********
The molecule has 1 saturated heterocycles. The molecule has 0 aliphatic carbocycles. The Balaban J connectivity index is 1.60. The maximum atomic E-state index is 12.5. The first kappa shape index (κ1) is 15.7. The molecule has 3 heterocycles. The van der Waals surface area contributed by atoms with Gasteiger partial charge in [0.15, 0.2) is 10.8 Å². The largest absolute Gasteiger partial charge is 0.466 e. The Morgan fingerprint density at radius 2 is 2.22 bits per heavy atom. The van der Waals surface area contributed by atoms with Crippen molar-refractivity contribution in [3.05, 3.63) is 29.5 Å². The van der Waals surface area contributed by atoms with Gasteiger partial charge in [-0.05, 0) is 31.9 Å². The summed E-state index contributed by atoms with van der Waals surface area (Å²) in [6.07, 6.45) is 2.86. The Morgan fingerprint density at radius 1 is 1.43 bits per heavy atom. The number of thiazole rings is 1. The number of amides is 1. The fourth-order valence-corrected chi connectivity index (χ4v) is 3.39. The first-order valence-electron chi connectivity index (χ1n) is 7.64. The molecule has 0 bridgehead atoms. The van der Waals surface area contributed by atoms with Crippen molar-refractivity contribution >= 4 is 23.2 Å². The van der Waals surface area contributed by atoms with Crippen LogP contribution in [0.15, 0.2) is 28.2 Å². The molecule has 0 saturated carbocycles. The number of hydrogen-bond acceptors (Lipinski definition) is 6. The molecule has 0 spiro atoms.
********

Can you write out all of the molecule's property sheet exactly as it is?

The molecule has 1 saturated heterocycles. The molecule has 0 aliphatic carbocycles. The Balaban J connectivity index is 1.60. The maximum atomic E-state index is 12.5. The first kappa shape index (κ1) is 15.7. The molecule has 3 heterocycles. The van der Waals surface area contributed by atoms with Gasteiger partial charge in [0.15, 0.2) is 10.8 Å². The largest absolute Gasteiger partial charge is 0.466 e. The Morgan fingerprint density at radius 2 is 2.22 bits per heavy atom. The van der Waals surface area contributed by atoms with Crippen molar-refractivity contribution in [3.05, 3.63) is 29.5 Å². The van der Waals surface area contributed by atoms with Gasteiger partial charge in [-0.05, 0) is 31.9 Å². The summed E-state index contributed by atoms with van der Waals surface area (Å²) in [6.07, 6.45) is 2.86. The Morgan fingerprint density at radius 1 is 1.43 bits per heavy atom. The number of thiazole rings is 1. The number of amides is 1. The fourth-order valence-corrected chi connectivity index (χ4v) is 3.39. The first-order valence-electron chi connectivity index (χ1n) is 7.64. The molecule has 0 bridgehead atoms. The van der Waals surface area contributed by atoms with Crippen molar-refractivity contribution >= 4 is 23.2 Å². The van der Waals surface area contributed by atoms with Crippen LogP contribution in [0.15, 0.2) is 28.2 Å². The molecule has 0 saturated carbocycles. The number of hydrogen-bond acceptors (Lipinski definition) is 6. The molecule has 0 spiro atoms.